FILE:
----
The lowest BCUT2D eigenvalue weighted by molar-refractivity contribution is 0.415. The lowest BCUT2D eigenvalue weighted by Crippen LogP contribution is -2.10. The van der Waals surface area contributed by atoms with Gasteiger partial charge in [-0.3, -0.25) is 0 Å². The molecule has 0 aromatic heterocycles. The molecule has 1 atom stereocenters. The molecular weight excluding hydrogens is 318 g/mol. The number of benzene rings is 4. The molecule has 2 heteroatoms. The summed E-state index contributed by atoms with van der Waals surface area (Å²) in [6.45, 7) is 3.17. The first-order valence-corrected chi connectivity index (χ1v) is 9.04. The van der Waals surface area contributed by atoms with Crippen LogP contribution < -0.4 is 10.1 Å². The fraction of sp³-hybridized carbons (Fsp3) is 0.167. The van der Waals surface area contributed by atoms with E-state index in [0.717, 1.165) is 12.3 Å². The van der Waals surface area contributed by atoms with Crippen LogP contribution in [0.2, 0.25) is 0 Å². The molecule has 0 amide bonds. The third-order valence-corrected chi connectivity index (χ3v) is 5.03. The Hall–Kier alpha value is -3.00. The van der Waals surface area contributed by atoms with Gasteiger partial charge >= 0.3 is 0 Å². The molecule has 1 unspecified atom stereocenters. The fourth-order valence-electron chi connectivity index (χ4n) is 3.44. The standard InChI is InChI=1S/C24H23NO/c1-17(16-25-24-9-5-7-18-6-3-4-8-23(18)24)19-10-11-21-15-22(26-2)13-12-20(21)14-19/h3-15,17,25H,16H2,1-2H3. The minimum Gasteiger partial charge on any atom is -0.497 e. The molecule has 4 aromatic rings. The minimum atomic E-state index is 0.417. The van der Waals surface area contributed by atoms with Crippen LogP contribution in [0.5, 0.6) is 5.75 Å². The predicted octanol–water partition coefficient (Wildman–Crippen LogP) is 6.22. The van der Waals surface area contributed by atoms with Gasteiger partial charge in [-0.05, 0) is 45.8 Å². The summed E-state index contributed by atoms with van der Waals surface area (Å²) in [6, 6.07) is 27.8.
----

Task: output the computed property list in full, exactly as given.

The lowest BCUT2D eigenvalue weighted by molar-refractivity contribution is 0.415. The lowest BCUT2D eigenvalue weighted by Crippen LogP contribution is -2.10. The van der Waals surface area contributed by atoms with Gasteiger partial charge in [-0.3, -0.25) is 0 Å². The molecule has 0 aromatic heterocycles. The molecule has 1 atom stereocenters. The molecular weight excluding hydrogens is 318 g/mol. The number of benzene rings is 4. The molecule has 2 heteroatoms. The summed E-state index contributed by atoms with van der Waals surface area (Å²) in [6.45, 7) is 3.17. The first-order valence-corrected chi connectivity index (χ1v) is 9.04. The van der Waals surface area contributed by atoms with Crippen LogP contribution < -0.4 is 10.1 Å². The fraction of sp³-hybridized carbons (Fsp3) is 0.167. The van der Waals surface area contributed by atoms with E-state index in [0.717, 1.165) is 12.3 Å². The van der Waals surface area contributed by atoms with Crippen LogP contribution in [0.2, 0.25) is 0 Å². The molecule has 0 amide bonds. The third-order valence-corrected chi connectivity index (χ3v) is 5.03. The Hall–Kier alpha value is -3.00. The van der Waals surface area contributed by atoms with Gasteiger partial charge >= 0.3 is 0 Å². The molecule has 1 unspecified atom stereocenters. The fourth-order valence-electron chi connectivity index (χ4n) is 3.44. The standard InChI is InChI=1S/C24H23NO/c1-17(16-25-24-9-5-7-18-6-3-4-8-23(18)24)19-10-11-21-15-22(26-2)13-12-20(21)14-19/h3-15,17,25H,16H2,1-2H3. The minimum Gasteiger partial charge on any atom is -0.497 e. The molecule has 4 aromatic rings. The minimum atomic E-state index is 0.417. The van der Waals surface area contributed by atoms with Crippen LogP contribution in [0.5, 0.6) is 5.75 Å². The predicted octanol–water partition coefficient (Wildman–Crippen LogP) is 6.22. The van der Waals surface area contributed by atoms with Gasteiger partial charge in [-0.05, 0) is 45.8 Å². The summed E-state index contributed by atoms with van der Waals surface area (Å²) in [6, 6.07) is 27.8.